Athletic Injuries on the Rise

Dr. Steven Hardage offers tips to help children and teens prevent or limit sports-related injuries.

By: Carol Beck-Round | Category: Health & Beauty | Issue: December 2014

Dr. Steven Hardage at Eastern Oklahoma Orthopedic Center in Claremore points out a stress fracture on a patient’s X-ray.

Dr. Steven Hardage at Eastern Oklahoma Orthopedic Center in Claremore points out a stress fracture on a patient’s X-ray.

According to the U.S. Centers for Disease Control, participation in organized sports is on the rise. Nearly 30 million children and adolescents now participate in youth sports in the United States. While many of the injuries are related to overuse, more than half of all sports injuries in children are preventable.

Dr. Steven Hardage, whose specialty is primary care sports medicine with the Eastern Oklahoma Orthopedic Center in Claremore, wants to see more sports injury prevention emphasized. “Because kids are playing sports year-round and participating in lots of different sports, we are seeing more injuries than we used to,” says Dr. Hardage, whose children also participate in sports. “I think, as parents, we can help our children prevent those injuries.” 

To help your youngster or teenager prevent or limit sports injuries, Dr. Hardage offers the following tips:

Take time off for rest. Encourage your child to take a couple of days each week to rest and give the body time to recover. “My biggest concern,” says Dr. Hardage, “is the fact that so many sports now overlap. For example, there are athletes playing football and competitive soccer at the same time. This causes increased demand on the body and an increased risk of overuse, which can lead to injuries such as stress fractures and strains.”

Along with that is the importance of parents listening to their kids’ complaints about pain. “If they are complaining about pain, take them seriously and make sure they get plenty of rest,” he adds.

Another factor to consider is conditioning, flexibility and strengthening. “Kids need to gradually build up to an activity or sport instead of jumping in, especially in sports such as baseball where there is a lot of repetitive activity,” he says. “The body needs time to get used to the activity. Coordination, strength and balance activities can also help in injury prevention.”

The third factor to consider is appropriate protective equipment and appropriate technique for the individual sport activity. “It’s important that kids receive the right coaching to limit injury, such as proper throwing mechanics for baseball players and the need to keep the head up while hitting during football,” Dr. Hardage says. He also reminds parents that it is not a good idea to hand down older equipment from an older brother or sister to the next child. “It’s very important that equipment is properly fitted to the child, especially in sports like football and lacrosse,” he adds.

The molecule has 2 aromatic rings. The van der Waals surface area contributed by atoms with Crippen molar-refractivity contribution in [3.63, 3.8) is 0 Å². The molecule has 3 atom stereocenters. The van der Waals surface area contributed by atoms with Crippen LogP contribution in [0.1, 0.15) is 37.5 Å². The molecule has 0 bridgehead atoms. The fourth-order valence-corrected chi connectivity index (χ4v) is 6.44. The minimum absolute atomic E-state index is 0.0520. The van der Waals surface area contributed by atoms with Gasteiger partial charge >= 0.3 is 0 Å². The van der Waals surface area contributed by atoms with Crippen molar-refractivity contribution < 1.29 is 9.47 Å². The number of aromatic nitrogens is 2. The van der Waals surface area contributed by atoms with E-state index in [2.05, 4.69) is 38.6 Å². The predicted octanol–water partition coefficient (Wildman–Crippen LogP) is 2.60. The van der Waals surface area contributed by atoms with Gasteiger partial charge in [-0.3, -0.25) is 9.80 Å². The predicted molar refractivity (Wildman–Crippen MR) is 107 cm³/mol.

The fourth tip he offers is for young athletes to take a break from a specific sport. “Many youngsters are playing the same sport year-round. With that comes repetitive stress on the same body parts, which in turn leads to an increased risk of injury.” To avoid this type of risk, Dr. Hardage suggests that younger kids play different sports or cross-train during the off-season of their chosen sport.

For more information, contact

Eastern Oklahoma Orthopedic Center Dr. Steven R. Hardage 

1110 W. Will Rogers Blvd.
Claremore, OK 74017
(918) 341-0600 


Carol Beck-Round Profile Picture

About Author Carol Beck-Round

After 30 years in public school education, Carol Round retired and moved from Grand Lake to Claremore, Oklahoma in 2005, where she writes a weekly faith-based column which runs in 14 Oklahoma newspapers as well as several national and international publications. Three volumes of her columns have been compiled into collections: A Matter of Faith, Faith Matters and by FAITH alone. She has also written Journaling with Jesus: How to Draw Closer to God and a companion workbook, The 40-Day Challenge. This past year she has written three children’s books, a series called Nana’s 3 Jars, to teach children about the value of giving, saving and spending money. All of Carol’s books are available through Amazon. In addition to writing her weekly column, authoring books and speaking to women’s groups, she writes for Value News. She also blogs regularly at www.carolaround.com. When she is not writing or speaking, she loves spending time with her three grandchildren, working in her flowerbeds, shooting photos, volunteering at her church or going on mission trips overseas, and hiking. She is also an avid reader and loves working crosswords and trying to solve Sudoku puzzles.

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